hort.net Seasonal photo, (c) 2006 Christopher P. Lindsey, All Rights Reserved: do not copy
articles | gallery of plants | blog | tech blog | plant profiles | patents | mailing lists | top stories | links | shorturl service | tom clothier's archive0
Gallery of Plants
Tech Blog
Plant Profiles
Mailing Lists
    Search ALL lists
    Search help
    Subscription info
Top Stories
sHORTurl service
Tom Clothier's Archive
 Top Stories
Disease could hit Britain's trees hard

Ten of the best snowdrop cultivars

Plant protein database helps identify plant gene functions

Dendroclimatologists record history through trees

Potato beetle could be thwarted through gene manipulation

Hawaii expands coffee farm quarantine

Study explains flower petal loss

Unauthorized use of a plant doesn't invalidate it's patent

RSS story archive

Re: Ike/ponds

Oh my, Cyndi, I can so relate.....we regularly have storms here  that cause 
flooding.  I'm used to wading out in the flooded back yard,  as the water 
begins to recede a bit, to catch the smaller fish that  swim out of the ponds with 
a net and put them back in the  pond.  How fortunate that your parent's Koi 
were okay.   Many here lost their Koi because the power went out, so there was 
no  filtration or aeration.  We put out battery powered aerators as soon as the 
 rains stopped, this helped an awful lot.  Luckily we were home to be able  
to do that, and put the fish back in the ponds.  I don't know if that would  
necessarily work with Koi, but it did fine with the Goldfish and others.   The 
serious Koi folks we know have back up generators that come on in case of  
power outtage for their expensive Koi.  One reason I don't have Koi.....too  
sensitive.  I had one Koi, a butterfly, years ago.....was my pet Koi  Boi.......we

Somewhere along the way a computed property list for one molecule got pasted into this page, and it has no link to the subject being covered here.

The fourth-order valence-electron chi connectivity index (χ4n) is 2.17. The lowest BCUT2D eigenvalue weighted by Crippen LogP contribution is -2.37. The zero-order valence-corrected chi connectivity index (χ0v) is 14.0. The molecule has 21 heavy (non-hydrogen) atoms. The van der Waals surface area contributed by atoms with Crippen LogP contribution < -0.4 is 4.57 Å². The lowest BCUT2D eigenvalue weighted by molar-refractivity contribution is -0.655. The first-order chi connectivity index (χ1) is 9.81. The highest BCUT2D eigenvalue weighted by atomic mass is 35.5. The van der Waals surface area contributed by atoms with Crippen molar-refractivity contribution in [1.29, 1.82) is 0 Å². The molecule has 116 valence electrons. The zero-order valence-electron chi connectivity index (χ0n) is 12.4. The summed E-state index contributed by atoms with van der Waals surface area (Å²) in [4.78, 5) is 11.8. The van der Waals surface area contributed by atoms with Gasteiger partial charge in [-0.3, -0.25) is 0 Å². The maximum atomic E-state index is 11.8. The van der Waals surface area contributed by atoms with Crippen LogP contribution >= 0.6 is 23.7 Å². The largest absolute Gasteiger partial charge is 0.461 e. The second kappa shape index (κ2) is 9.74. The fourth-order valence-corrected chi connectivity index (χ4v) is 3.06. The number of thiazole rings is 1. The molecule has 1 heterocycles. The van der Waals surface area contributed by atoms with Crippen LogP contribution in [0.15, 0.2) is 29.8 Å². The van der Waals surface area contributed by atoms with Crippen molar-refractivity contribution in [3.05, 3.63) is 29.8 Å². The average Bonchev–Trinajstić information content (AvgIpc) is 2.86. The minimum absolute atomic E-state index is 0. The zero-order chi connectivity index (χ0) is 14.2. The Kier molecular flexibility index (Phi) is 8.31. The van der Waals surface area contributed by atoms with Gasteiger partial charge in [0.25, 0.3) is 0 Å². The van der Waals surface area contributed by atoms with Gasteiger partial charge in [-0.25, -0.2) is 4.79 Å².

lost power one summer day over a weekend while we were gone...by  the time we 
got home, he was belly up.  Broke my heart, so I said never  again.  
Thanks everyone for caring about my turtles....and us.  I have  good  
news.....we found one of the lost turtles!!! YEAH!!! I have been  really worried 
about them.  We do rescue and rehab for the Gulf Coast  turtle and tortoise 
society, so although they are native, they are land turtles,  not good swimmers, and 
definitely not ready to be released, and in some  cases never will be able to 
live on their own.  Thankfully these were not  the worst ones that needed 
medication, etc. ( we had found those prior to  the storm).....but still, I felt 
very responsible.  I'm relieved to have  found one, now hopefully if I find 
the last one, and all goes well with the  insurance adjuster.....we'll have most 
of the Ike worries behind us and can  start to heal and rebuild.  
Thanks again everyone.....

In a message dated 9/22/2008 5:43:14 PM Central Daylight Time,  
cyndi.johnson@edwards.af.mil writes:

My dad  and stepmother used to live in northern California. One year the
rains were  just really bad, the Russian river went way over its banks
and all the  little streams going into it were raging torrents. Their
house was on high  ground but the water came right up to the driveway. My
stepmother was  mourning the loss of her koi because the water went right
over the koi tank  - like an aboveground pool, she didn't have a pond -
anyway the whole thing  was submerged for days, she figured they had been
swept out. But a couple  weeks later they were cleaning up the debris and
up to the surface came the  fish, begging for food. They had just
hunkered down at the bottom of the  tank and waited it out. I hope your
turtles are dug in someplace  too.

**************Looking for simple solutions to your real-life financial 
challenges?  Check out WalletPop for the latest news and information, tips and 
calculators.      (http://www.walletpop.com/?NCID=emlcntuswall00000001)

To sign-off this list, send email to majordomo@hort.net with the

Other Mailing lists | Author Index | Date Index | Subject Index | Thread Index

 © 1995-2015 Mallorn Computing, Inc.All Rights Reserved.
Our Privacy Statement